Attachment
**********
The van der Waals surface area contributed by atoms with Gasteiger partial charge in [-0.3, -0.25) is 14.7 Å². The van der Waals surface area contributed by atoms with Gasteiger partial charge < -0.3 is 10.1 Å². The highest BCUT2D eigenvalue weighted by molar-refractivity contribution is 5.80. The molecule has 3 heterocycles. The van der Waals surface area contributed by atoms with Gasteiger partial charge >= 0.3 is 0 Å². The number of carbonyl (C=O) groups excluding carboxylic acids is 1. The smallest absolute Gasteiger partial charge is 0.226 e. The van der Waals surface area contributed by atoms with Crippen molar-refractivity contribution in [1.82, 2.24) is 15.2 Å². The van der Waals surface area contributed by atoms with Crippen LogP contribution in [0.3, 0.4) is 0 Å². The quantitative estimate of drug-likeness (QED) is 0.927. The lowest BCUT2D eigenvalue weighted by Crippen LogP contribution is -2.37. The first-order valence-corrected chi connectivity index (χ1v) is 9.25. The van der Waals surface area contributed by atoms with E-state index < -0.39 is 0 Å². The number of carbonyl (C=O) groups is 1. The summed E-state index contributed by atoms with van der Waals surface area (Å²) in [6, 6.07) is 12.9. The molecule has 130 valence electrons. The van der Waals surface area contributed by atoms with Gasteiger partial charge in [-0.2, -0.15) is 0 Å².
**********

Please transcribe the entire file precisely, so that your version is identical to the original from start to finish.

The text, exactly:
The van der Waals surface area contributed by atoms with Gasteiger partial charge in [-0.3, -0.25) is 14.7 Å². The van der Waals surface area contributed by atoms with Gasteiger partial charge < -0.3 is 10.1 Å². The highest BCUT2D eigenvalue weighted by molar-refractivity contribution is 5.80. The molecule has 3 heterocycles. The van der Waals surface area contributed by atoms with Gasteiger partial charge >= 0.3 is 0 Å². The number of carbonyl (C=O) groups excluding carboxylic acids is 1. The smallest absolute Gasteiger partial charge is 0.226 e. The van der Waals surface area contributed by atoms with Crippen molar-refractivity contribution in [1.82, 2.24) is 15.2 Å². The van der Waals surface area contributed by atoms with Crippen LogP contribution in [0.3, 0.4) is 0 Å². The quantitative estimate of drug-likeness (QED) is 0.927. The lowest BCUT2D eigenvalue weighted by Crippen LogP contribution is -2.37. The first-order valence-corrected chi connectivity index (χ1v) is 9.25. The van der Waals surface area contributed by atoms with E-state index < -0.39 is 0 Å². The number of carbonyl (C=O) groups is 1. The summed E-state index contributed by atoms with van der Waals surface area (Å²) in [6, 6.07) is 12.9. The molecule has 130 valence electrons. The van der Waals surface area contributed by atoms with Gasteiger partial charge in [-0.2, -0.15) is 0 Å².